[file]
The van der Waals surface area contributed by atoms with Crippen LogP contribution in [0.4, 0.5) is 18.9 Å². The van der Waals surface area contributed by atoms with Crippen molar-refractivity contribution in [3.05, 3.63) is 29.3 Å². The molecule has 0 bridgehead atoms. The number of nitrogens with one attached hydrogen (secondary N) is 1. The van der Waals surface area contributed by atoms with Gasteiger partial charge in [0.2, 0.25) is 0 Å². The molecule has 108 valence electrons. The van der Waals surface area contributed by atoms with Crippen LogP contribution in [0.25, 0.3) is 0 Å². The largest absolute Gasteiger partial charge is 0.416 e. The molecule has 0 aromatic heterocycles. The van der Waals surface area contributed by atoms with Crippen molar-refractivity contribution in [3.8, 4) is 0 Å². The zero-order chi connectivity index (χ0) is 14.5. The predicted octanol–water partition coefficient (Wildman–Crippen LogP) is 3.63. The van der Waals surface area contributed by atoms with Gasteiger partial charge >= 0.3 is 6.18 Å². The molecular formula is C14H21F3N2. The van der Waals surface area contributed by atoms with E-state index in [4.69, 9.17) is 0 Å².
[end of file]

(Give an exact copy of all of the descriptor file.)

The van der Waals surface area contributed by atoms with Crippen LogP contribution in [0.4, 0.5) is 18.9 Å². The van der Waals surface area contributed by atoms with Crippen molar-refractivity contribution in [3.05, 3.63) is 29.3 Å². The molecule has 0 bridgehead atoms. The number of nitrogens with one attached hydrogen (secondary N) is 1. The van der Waals surface area contributed by atoms with Gasteiger partial charge in [0.2, 0.25) is 0 Å². The molecule has 108 valence electrons. The van der Waals surface area contributed by atoms with Crippen LogP contribution in [0.25, 0.3) is 0 Å². The largest absolute Gasteiger partial charge is 0.416 e. The molecule has 0 aromatic heterocycles. The van der Waals surface area contributed by atoms with Crippen molar-refractivity contribution in [3.8, 4) is 0 Å². The zero-order chi connectivity index (χ0) is 14.5. The predicted octanol–water partition coefficient (Wildman–Crippen LogP) is 3.63. The van der Waals surface area contributed by atoms with Gasteiger partial charge >= 0.3 is 6.18 Å². The molecular formula is C14H21F3N2. The van der Waals surface area contributed by atoms with E-state index in [4.69, 9.17) is 0 Å².